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Ex Vivo Pulmonary Oedema after In Vivo Blast-Induced Rat Lung Injury: Time Dependency, Blast Intensity and Beta-2 Adrenergic Receptor Role

Affiliation
Department of Cardiothoracic Surgery, Völklingen Heart Centre, 66333 Völklingen, Germany
Huwer, Hanno;
ORCID
0000-0002-6285-4912
Affiliation
Pneumology, Clinic for General Internal Medicine, Lindenhofspital Bern, 3012 Bern, Switzerland
Hadizamani, Yalda;
Affiliation
Lungen-und Atmungsstiftung, Bern, 3012 Bern, Switzerland
Moehrlen, Ueli;
Affiliation
Lungen-und Atmungsstiftung, Bern, 3012 Bern, Switzerland
Stammberger, Uz;
Affiliation
Department of Traumatology, Hand-, Plastic-, and Reconstructive Surgery, Center of Surgery, University of Ulm, Albert-Einstein-Allee 23, 89081 Ulm, Germany
Gebhard, Florian;
ORCID
0000-0003-1993-7672
Affiliation
Department of Diabetes, Endocrinology, Clinical Nutrition and Metabolism Inselspital, Bern University Hospital, University of Bern, 3010 Bern, Switzerland
Bally, Lia;
Affiliation
Biochemical Pharmacology, Department of Biology, University of Konstanz, 78457 Konstanz, Germany
Wendel, Albrecht;
Affiliation
Department of Trauma, Hand, Plastic and Reconstructive Surgery, University of Ulm-Surgical Center, Steinhövelstraße 9, 89075 Ulm, Germany
Liener, Ulrich C.;
ORCID
0000-0003-3805-8868
Affiliation
Vascular Biology Center, Augusta University, Augusta, GA 30912, USA
Lucas, Rudolf;
Affiliation
Pneumology, Clinic for General Internal Medicine, Lindenhofspital Bern, 3012 Bern, Switzerland
Hamacher, Jürg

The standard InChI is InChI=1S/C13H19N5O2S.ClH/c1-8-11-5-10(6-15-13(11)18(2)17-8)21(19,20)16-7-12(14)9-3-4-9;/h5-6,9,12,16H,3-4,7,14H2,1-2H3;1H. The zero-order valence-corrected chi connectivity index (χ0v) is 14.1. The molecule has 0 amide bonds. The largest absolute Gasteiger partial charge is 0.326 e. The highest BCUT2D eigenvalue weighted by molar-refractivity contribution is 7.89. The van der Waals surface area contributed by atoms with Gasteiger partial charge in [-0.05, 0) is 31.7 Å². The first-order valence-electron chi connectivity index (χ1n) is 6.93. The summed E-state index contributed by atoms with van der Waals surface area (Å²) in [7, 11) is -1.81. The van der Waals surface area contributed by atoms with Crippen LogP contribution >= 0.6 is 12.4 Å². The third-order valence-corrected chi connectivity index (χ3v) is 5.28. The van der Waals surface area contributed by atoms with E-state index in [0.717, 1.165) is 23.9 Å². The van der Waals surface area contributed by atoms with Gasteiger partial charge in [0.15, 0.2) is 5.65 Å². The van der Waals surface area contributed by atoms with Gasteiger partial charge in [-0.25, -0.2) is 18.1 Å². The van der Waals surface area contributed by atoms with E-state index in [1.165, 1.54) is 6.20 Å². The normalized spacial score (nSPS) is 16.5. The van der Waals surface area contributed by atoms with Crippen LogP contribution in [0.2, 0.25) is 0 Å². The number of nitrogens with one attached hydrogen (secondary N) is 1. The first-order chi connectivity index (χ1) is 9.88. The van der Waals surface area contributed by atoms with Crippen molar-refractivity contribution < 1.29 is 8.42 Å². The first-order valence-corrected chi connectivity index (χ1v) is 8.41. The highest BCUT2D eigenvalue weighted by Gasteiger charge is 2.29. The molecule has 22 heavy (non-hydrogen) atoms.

Objective : Current treatments for blast-induced lung injury are limited to supportive procedures including mechanical ventilation. The study aimed to investigate the role of post-trauma-induced oedema generation in the function of time and trauma intensity and the probable role of beta 2-adrenergic receptors (β 2 -ARs) agonists on pulmonary oedema. The study is conducted using an ex vivo model after an experimental in vivo blast-induced thorax trauma in rats. Methods : Rats were randomised and divided into two groups, blast and sham. The blast group were anaesthetised and exposed to the blast wave (3.16 ± 0.43 bar) at a distance of 3.5 cm from the thorax level. The rats were sacrificed 10 min after the blast, the lungs explanted and treated with terbutaline, formoterol, propranolol or amiloride to assess the involvement of sodium transport. Other groups of rats were exposed to distances of 5 and 7 cm from the thorax to reduce the intensity of the injury. Further, one group of rats was studied after 180 min and one after 360 min after a 3.5 cm blast injury. Sham controls were exposed to identical procedures except for receiving blast overpressure. Results : Lung injury and oedema generation depended on time after injury and injury intensity. Perfusion with amiloride resulted in a further increase in oedema formation as indicated by weight gain ( p < 0.001), diminished tidal volume (Tv) ( p < 0.001), and increased airway resistance ( p < 0.001). Formoterol caused a significant increase in the Tv ( p < 0.001) and a significant decrease in the airway resistance ( p < 0.01), while the lung weight was not influenced. Trauma-related oedema was significantly reduced by terbutaline in terms of lung weight gain ( p < 0.01), Tv ( p < 0.001), and airway resistance ( p < 0.01) compared to control blast-injured lungs. Terbutaline-induced effects were completely blocked by the β-receptor antagonist propranolol ( p < 0.05). Similarly, amiloride, which was added to terbutaline perfusion, reversed terbutaline-induced weight gain reduction ( p < 0.05). Conclusions : β 2 -adrenoceptor stimulation had a beneficial impact by amiloride-dependent sodium and therefore, fluid transport mechanisms on the short-term ex vivo oedema generation in a trauma-induced in vivo lung injury of rats.

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